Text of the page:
It's an action that few people will have heard of today. All the more remarkable when the Ottoman force was commanded by a former British Colonel, Valentine Baker, or Lieutenant General Valentine Baker Pasha, as the Ottomans knew him. The Shipka Pass and siege of Plevna are reasonably well known, with at least 18 roads in Britain named after Plevna, but not one named after Tashkessen.
new book on the battle explains why. Colonel Valentine Baker was the subject of a notorious scandal in Victorian Britain. A well known and highly respected army officer, he was convicted of indecent assault on a 21 year old woman on a train in June 1875. He served a twelve month prison sentence, albeit in more comfort than most of his fellow prisoners, and was then cashiered from the army. Despite support from many in the military establishment, Queen Victoria refused all requests for reinstatement, until just before he died.
Unable to serve in the British army, his friend the Prince of Wales helped him gain an appointment as a Mirliva (Major General) in the Ottoman gendarmerie. Baker was something of an expert on the east having travelled and written extensively about the region. Britain had supported the Ottoman Empire in its disputes with the Russians, most recently in the Crimean War. However, Ottoman atrocities in Bulgaria meant that public opinion in Britain had made overt support difficult. Baker reported to his friends at home on the events on 1876 and the outbreak of war with the Russians in 1877.
After initial setbacks for the Ottomans, Baker joined the army of Mehmed Ali Pasha based at Shumla in the Quadrilateral fortresses on the Danube. Squabbling amongst the Ottoman commanders militated against a coordinated counterattack and despite some modest advances by Baker's division, it ground to a halt on the River Lom.
Baker got himself a new command in the Ottoman army based at Sofia, preparing to relieve Plevna. However, the army was simply not up to the task and after the fall of Plevna, on 10 December 1877, the released Russian and Romanian troops spread across Bulgaria. Baker spotted that the Ottoman defences on the Kamarli line were about to be outflanked by some 20,000 Russians, commanded by General Gourko. Baker took a small force of three battalions with some Arab cavalry and artillery to the Tashkessen Pass, in an attempt to buy time for the Ottoman army to withdraw. He received some reinforcements, but his force never exceeded 3,000 men, of varied quality.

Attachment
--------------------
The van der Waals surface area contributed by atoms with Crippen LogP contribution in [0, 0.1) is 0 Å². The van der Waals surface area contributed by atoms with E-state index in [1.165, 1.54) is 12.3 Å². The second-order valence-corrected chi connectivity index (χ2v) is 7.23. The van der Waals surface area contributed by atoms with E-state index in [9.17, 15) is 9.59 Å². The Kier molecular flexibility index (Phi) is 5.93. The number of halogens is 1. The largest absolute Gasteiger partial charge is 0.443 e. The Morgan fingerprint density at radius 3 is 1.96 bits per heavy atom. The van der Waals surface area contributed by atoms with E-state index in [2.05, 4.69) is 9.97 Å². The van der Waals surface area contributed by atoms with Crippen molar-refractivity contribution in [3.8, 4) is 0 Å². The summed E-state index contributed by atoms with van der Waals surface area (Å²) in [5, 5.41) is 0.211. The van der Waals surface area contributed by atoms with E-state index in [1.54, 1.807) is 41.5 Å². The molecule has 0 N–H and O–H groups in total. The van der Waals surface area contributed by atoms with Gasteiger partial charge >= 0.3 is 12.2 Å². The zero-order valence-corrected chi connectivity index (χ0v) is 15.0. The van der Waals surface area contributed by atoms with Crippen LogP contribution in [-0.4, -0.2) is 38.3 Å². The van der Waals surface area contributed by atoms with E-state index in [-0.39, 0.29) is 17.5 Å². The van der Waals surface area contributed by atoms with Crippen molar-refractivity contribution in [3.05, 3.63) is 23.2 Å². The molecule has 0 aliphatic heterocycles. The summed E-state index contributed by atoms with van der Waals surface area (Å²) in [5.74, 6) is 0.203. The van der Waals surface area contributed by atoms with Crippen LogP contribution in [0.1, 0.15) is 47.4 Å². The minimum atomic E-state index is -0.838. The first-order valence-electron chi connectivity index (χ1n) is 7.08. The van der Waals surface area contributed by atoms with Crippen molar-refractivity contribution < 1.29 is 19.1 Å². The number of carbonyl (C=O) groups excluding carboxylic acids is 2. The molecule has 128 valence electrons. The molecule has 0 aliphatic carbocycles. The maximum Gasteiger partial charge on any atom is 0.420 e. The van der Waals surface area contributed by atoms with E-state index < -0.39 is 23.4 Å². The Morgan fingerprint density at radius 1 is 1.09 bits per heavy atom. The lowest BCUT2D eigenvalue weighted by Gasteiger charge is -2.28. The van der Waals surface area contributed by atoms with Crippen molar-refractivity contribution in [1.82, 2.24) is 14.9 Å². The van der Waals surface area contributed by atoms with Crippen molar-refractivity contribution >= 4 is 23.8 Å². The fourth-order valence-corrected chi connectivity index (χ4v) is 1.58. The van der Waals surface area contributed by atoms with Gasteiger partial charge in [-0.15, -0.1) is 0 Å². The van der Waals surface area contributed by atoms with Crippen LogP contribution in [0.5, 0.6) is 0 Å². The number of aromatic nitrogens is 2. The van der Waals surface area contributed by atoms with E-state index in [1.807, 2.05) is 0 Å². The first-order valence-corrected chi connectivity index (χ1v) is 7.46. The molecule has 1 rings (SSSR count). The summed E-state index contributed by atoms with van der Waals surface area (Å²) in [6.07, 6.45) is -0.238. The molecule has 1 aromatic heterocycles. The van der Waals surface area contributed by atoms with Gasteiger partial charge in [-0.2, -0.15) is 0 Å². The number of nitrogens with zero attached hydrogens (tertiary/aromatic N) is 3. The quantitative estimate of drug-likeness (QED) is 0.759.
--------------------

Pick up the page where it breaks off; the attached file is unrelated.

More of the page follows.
The battle was a textbook rearguard action, with the effective use of terrain, reserves and a withdrawal over several positions. Garnet Wolseley described it as, 'One of the most important events in the war' and Colonel Maurice in a lecture to British officers said it was, 'the most wonderful rearguard action our times, if not of all time'. It was without doubt, Bakers's finest hour.
His career after the 1877 war took him back to Britain where he was partly received back into society, but not the army due to Queen Victoria's continued opposition. He was appointed to the Egyptian gendarmerie after the British occupation of that country in 1882. In December 1883, in the Mahdi uprising in the Sudan, his very weak force collapsed at El Teb. Baker barely escaped with his life and ended his career in Egypt, where he died on 17 November 1887. He never knew that Queen Victoria had acceded to his reappointment to the British army a month or so earlier. He was buried in the English cemetery of Cairo.
I have to confess that I didn't make time to visit this battlefield during my visit to the main battlefields of the Russo-Turkish War. The modern motorway from Plovdiv takes the traveller south of the old Sofia road at Tashkessen, called Saranci today. Having read this book, it was a major oversight.
When my copy of this book arrived, I was ploughing through another somewhat heavy going tome. After dipping into it, the pull was too strong and I read it over a weekend. The author tells the story of Valentine Baker from his early career, through the scandal and onto the Russo-Turkish War. His involvement in the war and the Battle of Tashkessen is the focus of the book, but he carefully outlines the context and the strengths and weaknesses of the opposing army. He ends with an interesting chapter on comparable rearguard actions. If there is one small shortcoming in this book, it would have benefited from some diagrams of the battle. Baker's 19th century map is helpful, but inadequate by modern standards.
This is brilliant book, well researched and written, throwing light on a subject that deserves more attention. Not just the the fascinating story of Valentine Baker, but also the role of rearguard actions in warfare. Taskkessen is indeed a model to be studied. Highly recommended.
So, onto the tabletop. I decided to dust down my 15mm armies for the war, not least because of the numbers of Russian's involved. I condensed the battle down to three stages. The initial probing assaults, followed by the attempt to outflank the position, and then the final assaults on the second line positions. I'm afraid my generalship didn't match the brilliance of Baker, but it did give me an insight into the challenges he faced.
Some probing attacks on the village of Tashkessen
This is the right hook column, including guards units (white caps) commanded by Kourloff.
Baker holding the central knoll with the Edirne battalion